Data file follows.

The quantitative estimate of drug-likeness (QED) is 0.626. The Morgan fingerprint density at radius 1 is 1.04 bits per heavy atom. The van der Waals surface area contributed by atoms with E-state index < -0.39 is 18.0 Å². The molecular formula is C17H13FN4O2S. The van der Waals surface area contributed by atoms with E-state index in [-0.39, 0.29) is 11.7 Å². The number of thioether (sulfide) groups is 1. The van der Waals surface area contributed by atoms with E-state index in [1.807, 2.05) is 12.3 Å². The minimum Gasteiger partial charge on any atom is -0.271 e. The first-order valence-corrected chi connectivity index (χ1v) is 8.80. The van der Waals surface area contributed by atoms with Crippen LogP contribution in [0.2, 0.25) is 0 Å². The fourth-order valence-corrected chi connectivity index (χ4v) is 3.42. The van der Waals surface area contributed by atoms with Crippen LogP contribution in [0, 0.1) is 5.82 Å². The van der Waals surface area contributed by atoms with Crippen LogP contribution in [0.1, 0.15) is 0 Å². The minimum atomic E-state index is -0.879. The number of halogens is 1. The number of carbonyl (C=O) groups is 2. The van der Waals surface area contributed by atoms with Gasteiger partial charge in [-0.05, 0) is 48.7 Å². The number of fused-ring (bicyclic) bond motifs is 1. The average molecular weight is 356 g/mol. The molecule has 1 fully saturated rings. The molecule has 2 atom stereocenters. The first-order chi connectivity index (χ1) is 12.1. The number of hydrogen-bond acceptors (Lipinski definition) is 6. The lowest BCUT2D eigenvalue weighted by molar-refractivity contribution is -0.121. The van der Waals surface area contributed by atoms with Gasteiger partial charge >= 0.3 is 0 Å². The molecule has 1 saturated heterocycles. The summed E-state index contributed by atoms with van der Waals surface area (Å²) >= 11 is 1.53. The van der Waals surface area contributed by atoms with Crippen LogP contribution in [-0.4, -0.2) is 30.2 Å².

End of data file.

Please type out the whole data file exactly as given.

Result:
The quantitative estimate of drug-likeness (QED) is 0.626. The Morgan fingerprint density at radius 1 is 1.04 bits per heavy atom. The van der Waals surface area contributed by atoms with E-state index < -0.39 is 18.0 Å². The molecular formula is C17H13FN4O2S. The van der Waals surface area contributed by atoms with E-state index in [-0.39, 0.29) is 11.7 Å². The number of thioether (sulfide) groups is 1. The van der Waals surface area contributed by atoms with E-state index in [1.807, 2.05) is 12.3 Å². The minimum Gasteiger partial charge on any atom is -0.271 e. The first-order valence-corrected chi connectivity index (χ1v) is 8.80. The van der Waals surface area contributed by atoms with Crippen LogP contribution in [0.2, 0.25) is 0 Å². The fourth-order valence-corrected chi connectivity index (χ4v) is 3.42. The van der Waals surface area contributed by atoms with Crippen LogP contribution in [0, 0.1) is 5.82 Å². The van der Waals surface area contributed by atoms with Crippen LogP contribution in [0.1, 0.15) is 0 Å². The minimum atomic E-state index is -0.879. The number of halogens is 1. The number of carbonyl (C=O) groups is 2. The van der Waals surface area contributed by atoms with Gasteiger partial charge in [-0.05, 0) is 48.7 Å². The number of fused-ring (bicyclic) bond motifs is 1. The average molecular weight is 356 g/mol. The molecule has 1 fully saturated rings. The molecule has 2 atom stereocenters. The first-order chi connectivity index (χ1) is 12.1. The number of hydrogen-bond acceptors (Lipinski definition) is 6. The lowest BCUT2D eigenvalue weighted by molar-refractivity contribution is -0.121. The van der Waals surface area contributed by atoms with Gasteiger partial charge >= 0.3 is 0 Å². The molecule has 1 saturated heterocycles. The summed E-state index contributed by atoms with van der Waals surface area (Å²) >= 11 is 1.53. The van der Waals surface area contributed by atoms with Crippen LogP contribution in [-0.4, -0.2) is 30.2 Å².